Herb Kelleher will be remembered by many as a man who reshaped the airline industry. No doubt he was a big thinker on the U.S. and even the world stage. Herb was a bigger-than-life Texan and seemed to be a caricature of himself.
Others can write that story, but I would like to offer a personal view of Herb as a friend, mentor and someone from whom we should all learn. I first met Herb in the early 1980s. He was a director of a public company, and I became the largest shareholder and ultimately chairman of that company. We became friends, and Herb along with his fellow director and co-founder, David Florence, have both been instrumental in my life.
Over the years, Herb and I had shared running jokes that were perhaps examples of his wit and humor. Several years ago, Herb was receiving the Spirit of Entrepreneurship award from the Communities Foundation of Texas and asked me to join him in the green room for a drink before he accepted. He proceeded to pour each of us a very large glass of vodka with no mixers or even ice, for that matter. To those around us it looked like a tall glass of water, but I assure you it was not.
When it was time for Herb to go on stage and receive his award, I made my way to the front row to watch. I had previously received this award and from my recollection it was an informal, no-tie event. I found myself surrounded by a room of well-wishers for Herb all wearing ties except for me. When Herb started his speech, in a joking manner he immediately stated, “My friend Hall obviously can’t afford a tie.”
Shortly after the event, I received a handwritten note from Herb and one of the ugliest ties you could ever imagine. The note in part read, “The attached tie screamed ‘Craig Hall’ to me as I walked through the men’s department at Kmart. I know you will cherish it and care for it. Best, Herb.”
I have saved this and other Herb notes, as I call them, over the years.
In years since, Herb sent me another very ugly tie with another great note that included encouragement on a new Hall wine we were producing called Craig’s. In the letter, he talked about sharing the Craig’s wine with a drinking buddy from New York University law school, who he recalled as primarily having a love for drinking Annie Green Springs, a very cheap wine. His friend pronounced my wine as “very good.” Another time, he sent a note about how I should market our high-end Hall Arts condominiums to “Russian bureaucrats who have lots of offshore money to spend on lavish condos.”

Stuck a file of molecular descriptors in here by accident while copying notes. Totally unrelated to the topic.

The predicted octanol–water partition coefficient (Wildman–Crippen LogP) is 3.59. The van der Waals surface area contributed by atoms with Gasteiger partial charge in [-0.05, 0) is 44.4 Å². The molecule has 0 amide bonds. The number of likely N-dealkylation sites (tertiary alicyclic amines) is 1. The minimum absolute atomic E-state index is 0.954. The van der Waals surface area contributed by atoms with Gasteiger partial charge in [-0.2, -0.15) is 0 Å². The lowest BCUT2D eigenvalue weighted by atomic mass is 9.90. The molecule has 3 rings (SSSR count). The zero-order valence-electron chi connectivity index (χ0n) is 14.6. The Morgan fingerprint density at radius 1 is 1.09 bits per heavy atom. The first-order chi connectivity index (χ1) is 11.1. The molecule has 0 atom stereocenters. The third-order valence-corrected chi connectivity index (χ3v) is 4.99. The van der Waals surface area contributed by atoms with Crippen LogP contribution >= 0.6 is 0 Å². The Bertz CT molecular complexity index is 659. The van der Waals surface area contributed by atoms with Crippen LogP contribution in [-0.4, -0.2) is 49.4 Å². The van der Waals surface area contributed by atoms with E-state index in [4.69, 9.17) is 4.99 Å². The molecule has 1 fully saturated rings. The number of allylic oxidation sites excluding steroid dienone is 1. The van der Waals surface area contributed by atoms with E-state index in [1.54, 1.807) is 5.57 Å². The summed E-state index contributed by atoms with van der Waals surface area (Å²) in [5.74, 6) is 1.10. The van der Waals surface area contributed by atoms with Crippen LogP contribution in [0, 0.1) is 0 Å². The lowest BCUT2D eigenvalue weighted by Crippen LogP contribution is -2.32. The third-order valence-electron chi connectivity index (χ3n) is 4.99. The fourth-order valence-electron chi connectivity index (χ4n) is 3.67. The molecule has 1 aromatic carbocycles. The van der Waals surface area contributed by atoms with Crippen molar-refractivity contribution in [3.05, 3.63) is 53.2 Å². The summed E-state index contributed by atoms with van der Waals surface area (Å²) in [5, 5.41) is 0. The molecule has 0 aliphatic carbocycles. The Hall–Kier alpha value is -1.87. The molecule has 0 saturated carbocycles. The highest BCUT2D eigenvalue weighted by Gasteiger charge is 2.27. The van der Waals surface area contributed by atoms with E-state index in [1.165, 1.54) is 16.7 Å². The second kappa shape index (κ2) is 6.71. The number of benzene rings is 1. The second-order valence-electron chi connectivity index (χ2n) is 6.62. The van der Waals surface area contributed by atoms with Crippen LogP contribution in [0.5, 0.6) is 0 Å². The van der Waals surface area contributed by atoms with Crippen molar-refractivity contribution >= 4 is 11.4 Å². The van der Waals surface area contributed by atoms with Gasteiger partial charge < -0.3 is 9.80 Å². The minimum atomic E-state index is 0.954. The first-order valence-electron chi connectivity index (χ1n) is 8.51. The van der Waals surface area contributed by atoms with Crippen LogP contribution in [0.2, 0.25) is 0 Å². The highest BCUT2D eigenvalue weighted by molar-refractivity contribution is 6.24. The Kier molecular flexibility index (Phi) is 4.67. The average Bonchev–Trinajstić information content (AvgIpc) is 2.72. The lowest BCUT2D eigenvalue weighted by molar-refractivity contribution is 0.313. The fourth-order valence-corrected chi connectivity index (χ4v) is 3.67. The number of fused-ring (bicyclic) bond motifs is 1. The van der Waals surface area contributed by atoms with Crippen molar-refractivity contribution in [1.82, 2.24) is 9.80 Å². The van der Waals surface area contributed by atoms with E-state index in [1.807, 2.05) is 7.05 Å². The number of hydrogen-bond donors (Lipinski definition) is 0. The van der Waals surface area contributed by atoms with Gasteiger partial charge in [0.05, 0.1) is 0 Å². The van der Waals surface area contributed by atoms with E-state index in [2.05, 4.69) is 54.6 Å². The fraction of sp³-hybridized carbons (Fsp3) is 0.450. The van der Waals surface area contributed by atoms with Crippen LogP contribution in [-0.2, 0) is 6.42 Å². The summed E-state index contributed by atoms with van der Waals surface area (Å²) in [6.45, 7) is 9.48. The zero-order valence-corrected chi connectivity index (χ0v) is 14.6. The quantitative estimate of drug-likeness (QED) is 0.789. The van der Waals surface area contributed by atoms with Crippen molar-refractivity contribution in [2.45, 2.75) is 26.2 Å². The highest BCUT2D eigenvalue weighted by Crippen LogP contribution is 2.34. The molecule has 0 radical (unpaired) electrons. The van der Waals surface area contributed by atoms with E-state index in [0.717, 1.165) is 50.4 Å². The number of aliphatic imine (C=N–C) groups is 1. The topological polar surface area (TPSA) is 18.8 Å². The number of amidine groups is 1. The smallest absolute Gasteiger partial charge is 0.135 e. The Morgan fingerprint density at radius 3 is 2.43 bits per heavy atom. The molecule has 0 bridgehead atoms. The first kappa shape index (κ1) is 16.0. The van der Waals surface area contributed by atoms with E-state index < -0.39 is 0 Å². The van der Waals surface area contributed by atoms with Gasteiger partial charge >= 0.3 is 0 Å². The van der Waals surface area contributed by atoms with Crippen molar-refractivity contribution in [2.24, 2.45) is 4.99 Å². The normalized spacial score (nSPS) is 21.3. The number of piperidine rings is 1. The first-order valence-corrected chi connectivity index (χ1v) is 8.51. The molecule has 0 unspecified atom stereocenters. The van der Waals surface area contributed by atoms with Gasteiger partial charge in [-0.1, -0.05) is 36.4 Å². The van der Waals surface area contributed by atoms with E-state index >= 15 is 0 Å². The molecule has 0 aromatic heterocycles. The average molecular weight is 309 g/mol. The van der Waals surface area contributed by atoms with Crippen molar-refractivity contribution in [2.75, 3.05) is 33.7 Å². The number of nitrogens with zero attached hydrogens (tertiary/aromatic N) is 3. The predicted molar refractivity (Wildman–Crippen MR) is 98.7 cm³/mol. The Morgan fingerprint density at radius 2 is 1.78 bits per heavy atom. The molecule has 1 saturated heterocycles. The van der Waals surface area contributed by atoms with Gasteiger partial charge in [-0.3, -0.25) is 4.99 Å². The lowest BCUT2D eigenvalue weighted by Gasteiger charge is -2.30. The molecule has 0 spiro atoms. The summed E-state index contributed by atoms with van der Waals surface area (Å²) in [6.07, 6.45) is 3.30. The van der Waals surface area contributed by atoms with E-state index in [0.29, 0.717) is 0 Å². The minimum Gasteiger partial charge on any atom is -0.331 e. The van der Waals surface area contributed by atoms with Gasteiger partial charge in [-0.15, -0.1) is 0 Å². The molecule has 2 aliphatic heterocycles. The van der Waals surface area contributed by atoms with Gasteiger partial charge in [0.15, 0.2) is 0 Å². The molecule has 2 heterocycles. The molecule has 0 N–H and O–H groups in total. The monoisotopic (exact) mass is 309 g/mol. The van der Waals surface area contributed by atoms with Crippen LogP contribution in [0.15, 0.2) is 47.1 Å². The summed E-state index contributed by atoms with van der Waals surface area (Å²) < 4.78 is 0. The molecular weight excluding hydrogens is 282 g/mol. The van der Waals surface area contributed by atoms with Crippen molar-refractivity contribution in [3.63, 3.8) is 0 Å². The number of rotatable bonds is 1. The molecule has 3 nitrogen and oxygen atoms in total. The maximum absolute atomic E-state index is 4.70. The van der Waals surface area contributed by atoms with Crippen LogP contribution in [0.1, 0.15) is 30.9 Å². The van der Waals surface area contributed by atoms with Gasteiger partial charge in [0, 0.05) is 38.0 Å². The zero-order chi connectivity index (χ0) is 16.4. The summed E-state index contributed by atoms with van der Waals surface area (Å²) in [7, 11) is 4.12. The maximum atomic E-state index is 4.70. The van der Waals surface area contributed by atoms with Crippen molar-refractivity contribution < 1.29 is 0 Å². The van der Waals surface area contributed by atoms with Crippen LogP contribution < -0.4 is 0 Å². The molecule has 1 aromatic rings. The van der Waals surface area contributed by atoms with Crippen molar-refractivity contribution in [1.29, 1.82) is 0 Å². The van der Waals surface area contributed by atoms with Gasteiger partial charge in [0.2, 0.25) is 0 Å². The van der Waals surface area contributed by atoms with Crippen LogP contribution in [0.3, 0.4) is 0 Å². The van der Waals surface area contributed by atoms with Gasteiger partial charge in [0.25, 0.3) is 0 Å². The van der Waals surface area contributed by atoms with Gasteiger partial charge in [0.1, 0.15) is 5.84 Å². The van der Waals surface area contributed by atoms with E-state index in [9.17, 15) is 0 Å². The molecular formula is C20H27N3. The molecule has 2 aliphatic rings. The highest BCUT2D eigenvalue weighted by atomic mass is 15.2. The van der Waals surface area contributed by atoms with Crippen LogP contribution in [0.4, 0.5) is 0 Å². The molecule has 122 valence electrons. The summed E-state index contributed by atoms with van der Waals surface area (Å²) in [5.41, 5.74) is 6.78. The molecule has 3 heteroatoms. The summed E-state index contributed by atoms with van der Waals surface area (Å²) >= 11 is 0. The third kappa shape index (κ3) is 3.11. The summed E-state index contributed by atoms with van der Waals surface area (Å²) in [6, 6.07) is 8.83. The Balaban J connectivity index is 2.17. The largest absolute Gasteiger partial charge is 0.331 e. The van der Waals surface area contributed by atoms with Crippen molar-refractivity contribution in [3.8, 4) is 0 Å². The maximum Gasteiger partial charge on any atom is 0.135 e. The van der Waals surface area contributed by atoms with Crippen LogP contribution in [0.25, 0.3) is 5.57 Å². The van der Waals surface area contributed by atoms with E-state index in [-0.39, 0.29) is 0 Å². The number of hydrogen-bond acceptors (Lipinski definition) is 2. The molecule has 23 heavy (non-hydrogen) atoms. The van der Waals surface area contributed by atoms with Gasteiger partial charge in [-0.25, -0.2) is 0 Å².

While Herb’s wit and humor are legendary, that’s not the real Herb Kelleher, from my perspective. In 1986, a few short years after I met Herb, my life had been turned upside down by dramatic business reversals. My company was in deep trouble, and I was frequently in the news in a very negative light. Most of my friends had abandoned me, and frankly it was the loneliest, toughest time of my life. One of the few people who would call and take me out to dinner and encourage me to keep on fighting to survive was Herb Kelleher. I was not rich and famous, and he had no obligation to be kind to me except for the fact that he was a very genuine, kind and caring person.
Among many other lessons I take away from Herb Kelleher is that authenticity and being a caring, real person matters. Herb helped reshape the airline industry and created many jobs. He improved the lives of many people because he really cared. Herb wasn’t greedy or selfish; he was successful by being the opposite. His giving and love for others extended far and wide.
Let me take you back to the Spirit of Entrepreneurship event that I mentioned earlier when Herb was receiving an award. Herb was interrupted during his speech by an airline union group. In a typical situation when an executive is receiving an award and is interrupted by the union, it would be for the purpose of a complaint. In this case, the union brought out a $250,000 check that they had raised as a tribute to Herb from people who worked for Southwest Airlines and loved Herb. They wanted to give the money to the Ronald McDonald House in Herb’s honor, which was a charity near and dear to him.
Herb was an authentic, genuine, caring, and loving, wonderful human being. If we all lived our lives a little more like Herb Kelleher, the world would be a much better place.
This article was originally appeared on Dallas News.